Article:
“It’s similar to an international driver’s license. There’s the basics but then the locality should adjust for the speed conditions for the roads,” Kuriga said.
And each state is different.
A Michigan law passed last June upped the annual total number of birds that could be taken from the wild from 25 to 84.
In Michigan, Minnesota, New York, Wisconsin, Illinois, Indiana, Pennsylvania birds can be taken during two seasons, passage – migratory birds, and in the late spring or early summer- when young birds, eyas, can be taken from nests.
In Wisconsin and Illinois, full-fledged falconers are allowed two eyas per year, while New York allows one. These states also require that one nestling be left in the nest. In Ohio, eyas cannot be taken from the wild at all.
Some threatened birds like peregrine falcons are not used in the region.
Captured birds — increased chance of survival
But falconers and experts are quick to note that taking raptors from the wild doesn’t affect wild populations.
“There’s so few falconers taking a minute amount of birds,” said Tom Funke, the director of conservation of the Michigan Audubon Society, an organization that negotiated Michigan’s new law.
Capturing birds can also increase life expectancy and quality of life.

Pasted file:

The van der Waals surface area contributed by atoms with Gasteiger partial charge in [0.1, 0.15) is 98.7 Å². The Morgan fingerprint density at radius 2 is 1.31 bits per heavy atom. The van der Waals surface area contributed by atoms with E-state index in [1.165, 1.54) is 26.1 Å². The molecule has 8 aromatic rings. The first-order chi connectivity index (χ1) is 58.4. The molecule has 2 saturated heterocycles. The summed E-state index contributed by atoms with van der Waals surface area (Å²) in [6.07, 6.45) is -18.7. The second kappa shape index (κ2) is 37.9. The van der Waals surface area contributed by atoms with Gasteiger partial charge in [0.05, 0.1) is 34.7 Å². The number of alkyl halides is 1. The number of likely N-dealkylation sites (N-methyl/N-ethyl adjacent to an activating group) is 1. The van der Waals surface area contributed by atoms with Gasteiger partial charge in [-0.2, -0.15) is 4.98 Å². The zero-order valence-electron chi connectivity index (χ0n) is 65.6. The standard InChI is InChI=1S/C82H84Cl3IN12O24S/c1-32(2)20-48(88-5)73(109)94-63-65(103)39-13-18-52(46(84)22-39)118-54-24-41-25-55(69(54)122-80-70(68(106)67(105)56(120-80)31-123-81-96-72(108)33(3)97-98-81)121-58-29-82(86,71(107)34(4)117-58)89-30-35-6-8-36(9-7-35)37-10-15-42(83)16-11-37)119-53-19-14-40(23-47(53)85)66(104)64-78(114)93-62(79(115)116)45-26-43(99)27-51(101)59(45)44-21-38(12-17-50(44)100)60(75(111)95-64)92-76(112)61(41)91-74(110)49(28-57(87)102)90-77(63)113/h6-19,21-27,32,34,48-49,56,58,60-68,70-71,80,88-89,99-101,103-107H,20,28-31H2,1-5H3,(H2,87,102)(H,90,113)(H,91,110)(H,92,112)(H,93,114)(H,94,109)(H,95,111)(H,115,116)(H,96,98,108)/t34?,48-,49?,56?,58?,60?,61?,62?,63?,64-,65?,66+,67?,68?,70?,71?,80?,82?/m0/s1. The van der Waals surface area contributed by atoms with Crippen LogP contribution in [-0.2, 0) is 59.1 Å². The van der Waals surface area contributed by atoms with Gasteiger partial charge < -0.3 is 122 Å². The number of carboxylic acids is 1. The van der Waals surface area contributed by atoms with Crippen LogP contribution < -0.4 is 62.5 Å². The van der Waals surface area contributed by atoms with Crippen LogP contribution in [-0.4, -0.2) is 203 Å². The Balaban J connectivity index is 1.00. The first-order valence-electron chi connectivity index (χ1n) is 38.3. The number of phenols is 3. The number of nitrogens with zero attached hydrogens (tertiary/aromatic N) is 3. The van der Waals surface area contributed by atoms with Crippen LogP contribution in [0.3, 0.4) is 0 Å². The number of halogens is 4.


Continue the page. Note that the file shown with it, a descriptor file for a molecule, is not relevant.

“When you trap a young bird, you give it the best care, the best protection from the elements,” Koch said. Taking young birds can also increase the chances for the birds left in the nest.
“By taking one bird out of the nest, it’s giving the other birds a better opportunity,” he said.
The birds are by no means considered ‘pets’ or domesticated animals. Falconers respect that they are wild creatures.
When hunting, the birds fly un-tethered. It’s the bird’s choice to stay with falconer.
“It’s not a social animal, there is no negative response, no discipline. You have to give everything you think it wants or it’ll fly over the hill,” said John Blakeman, treasurer of the Ohio Falconry Association. He flies a red-tailed hawk.
And captured birds are released often.
Some falconers trap birds, fly them through the winter and release them in the spring, Koch said.
Healthy rapport with other organizations essential